In a recent decision the British Columbia Court of Appeal has rejected the “but for” test as being sufficient to satisfy the causal element required by the phrase “liability arising out of the operations of the named insured”.
In Vernon Vipers Hockey Club, Dr. J. Duncan Wray Inc. and American Home Assurance Co. (Commerce and Industry Insurance Co. of Canada)v.Canadian Recreation Excellence (Vernon) Corporation (“CRE”) and the Regional District of North Okanagan (“NORD”), 2012 BCCA 291, the Plaintiff, Kinnear, attended a multi-plex facility in Vernon to watch a hockey game hosted by the Vernon Vipers Hockey Club (the “Club”). NORD owned the facility and CRE was the operator. Mr. Kinnear was injured when he left the facility to purchase refreshments from a retail outlet across the street. He sued CRE and NORD. CRE and NORD issued third party proceedings against the Club and its insurer, asserting that as additional insureds under the Club’s policy (“for liability arising out of the operations of the Club”), they were entitled to be defended and to be indemnified. They argued that the causal connection between Mr. Kinnear’s claim and the operations of the Club was satisfied by a simple “but for” proposition as follows:
“But for the Club’s hosting of the hockey game, Mr. Kinnear would not have attended, would not have traversed through the Boulder Zone, would not have fallen and CRE and NORD would not have faced exposure to liability. Ergo the claim arises out of the operations of the Club with the result that coverage for them as additional insureds was triggered.”
The British Columbia Court of Appeal characterized the issue as being “what degree of connectedness is required by the phrase ‘arising out of’”. In rejecting the “but for” causal connection, the Court held that the correct interpretation of “arising out of” and “arising from” in the context of an insurance contract requires a closer causal nexus than a simple “but for” test. Compliance with the simple “but for” test is necessary, but not sufficient. The phrase “arising out of” should be construed as requiring an unbroken chain of causation, a connection between the alleged liability and the named insured’s operations, which is more than merely incidental or fortuitous. While the scope of the word “operations” is to be given a broad interpretation that can extend beyond the simple presentation of games to spectators and may include conduct and the provision of facilities necessary to accomplish the objective, the pleaded facts of the case must establish a strong nexus between the named insured’s operations and the source of the additional insured’s alleged liability. There must be a clear nexus between the insured’s operations, the alleged negligence, and the alleged injury.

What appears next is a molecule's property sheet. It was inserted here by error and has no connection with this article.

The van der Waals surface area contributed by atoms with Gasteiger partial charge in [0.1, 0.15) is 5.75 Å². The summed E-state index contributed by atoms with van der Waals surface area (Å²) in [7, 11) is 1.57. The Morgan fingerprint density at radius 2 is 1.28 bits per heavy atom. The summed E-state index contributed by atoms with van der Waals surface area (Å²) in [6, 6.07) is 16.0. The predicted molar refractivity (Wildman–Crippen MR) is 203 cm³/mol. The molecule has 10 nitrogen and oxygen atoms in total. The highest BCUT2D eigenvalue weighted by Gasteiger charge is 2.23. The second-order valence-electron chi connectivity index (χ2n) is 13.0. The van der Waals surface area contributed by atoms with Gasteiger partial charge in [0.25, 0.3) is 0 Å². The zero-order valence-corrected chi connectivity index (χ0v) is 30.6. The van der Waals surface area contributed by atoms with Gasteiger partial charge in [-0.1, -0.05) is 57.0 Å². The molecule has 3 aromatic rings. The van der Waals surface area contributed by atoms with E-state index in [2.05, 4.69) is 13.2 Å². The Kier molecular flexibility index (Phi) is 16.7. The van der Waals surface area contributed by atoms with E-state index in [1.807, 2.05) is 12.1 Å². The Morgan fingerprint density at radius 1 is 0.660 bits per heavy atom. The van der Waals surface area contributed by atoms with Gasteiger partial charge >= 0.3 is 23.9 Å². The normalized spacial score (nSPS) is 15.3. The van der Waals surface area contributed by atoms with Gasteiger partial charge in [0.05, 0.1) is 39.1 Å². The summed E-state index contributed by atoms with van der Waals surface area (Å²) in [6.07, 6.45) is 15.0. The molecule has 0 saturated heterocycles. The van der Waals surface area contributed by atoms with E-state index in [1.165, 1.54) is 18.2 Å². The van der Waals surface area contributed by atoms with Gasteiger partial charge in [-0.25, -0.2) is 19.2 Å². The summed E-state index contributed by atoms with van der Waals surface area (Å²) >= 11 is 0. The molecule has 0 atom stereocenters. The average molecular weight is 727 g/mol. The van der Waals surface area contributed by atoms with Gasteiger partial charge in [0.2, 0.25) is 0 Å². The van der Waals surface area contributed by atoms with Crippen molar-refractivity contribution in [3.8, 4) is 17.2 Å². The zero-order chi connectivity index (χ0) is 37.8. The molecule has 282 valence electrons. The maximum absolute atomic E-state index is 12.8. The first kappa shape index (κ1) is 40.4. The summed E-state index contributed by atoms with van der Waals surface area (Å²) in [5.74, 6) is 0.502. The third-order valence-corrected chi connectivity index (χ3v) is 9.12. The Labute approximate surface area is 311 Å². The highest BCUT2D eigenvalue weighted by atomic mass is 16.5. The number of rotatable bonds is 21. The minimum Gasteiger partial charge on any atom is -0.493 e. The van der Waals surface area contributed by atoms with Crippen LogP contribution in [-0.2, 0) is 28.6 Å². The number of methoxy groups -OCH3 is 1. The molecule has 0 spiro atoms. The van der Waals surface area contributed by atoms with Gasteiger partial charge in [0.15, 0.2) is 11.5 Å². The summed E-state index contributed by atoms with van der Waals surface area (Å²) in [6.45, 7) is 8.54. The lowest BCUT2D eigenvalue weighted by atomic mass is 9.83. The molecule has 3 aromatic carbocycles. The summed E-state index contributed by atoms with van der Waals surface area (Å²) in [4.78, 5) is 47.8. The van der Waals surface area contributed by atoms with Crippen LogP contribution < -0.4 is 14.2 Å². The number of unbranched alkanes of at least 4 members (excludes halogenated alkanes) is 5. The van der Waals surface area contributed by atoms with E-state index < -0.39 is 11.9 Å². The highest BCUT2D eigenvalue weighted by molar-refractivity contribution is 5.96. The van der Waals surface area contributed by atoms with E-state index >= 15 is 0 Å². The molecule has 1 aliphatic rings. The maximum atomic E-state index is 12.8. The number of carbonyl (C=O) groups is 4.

In the Kinnear case, the Court of Appeal held that no aspect of the Club’s operations was alleged to have caused Mr. Kinnear to fall and injure himself. The pleadings merely alleged that the operations caused him to be in a place where, for unrelated reasons, he became injured. Accordingly, the Court of Appeal upheld the trial judge’s finding that the liability alleged against NORD and CRE did not arise out of the operations of the named insured Club.
This decision conclusively establishes that notwithstanding dicta contained in certain cases, the coverage afforded to an additional insured for “liability arising out of the operations of the named insured” requires a causal connection not satisfied by a simple “but for” test. It requires an unbroken chain of causation linking the pleaded liability of the additional insured, for the injuries sustained, with the operations of the named insured.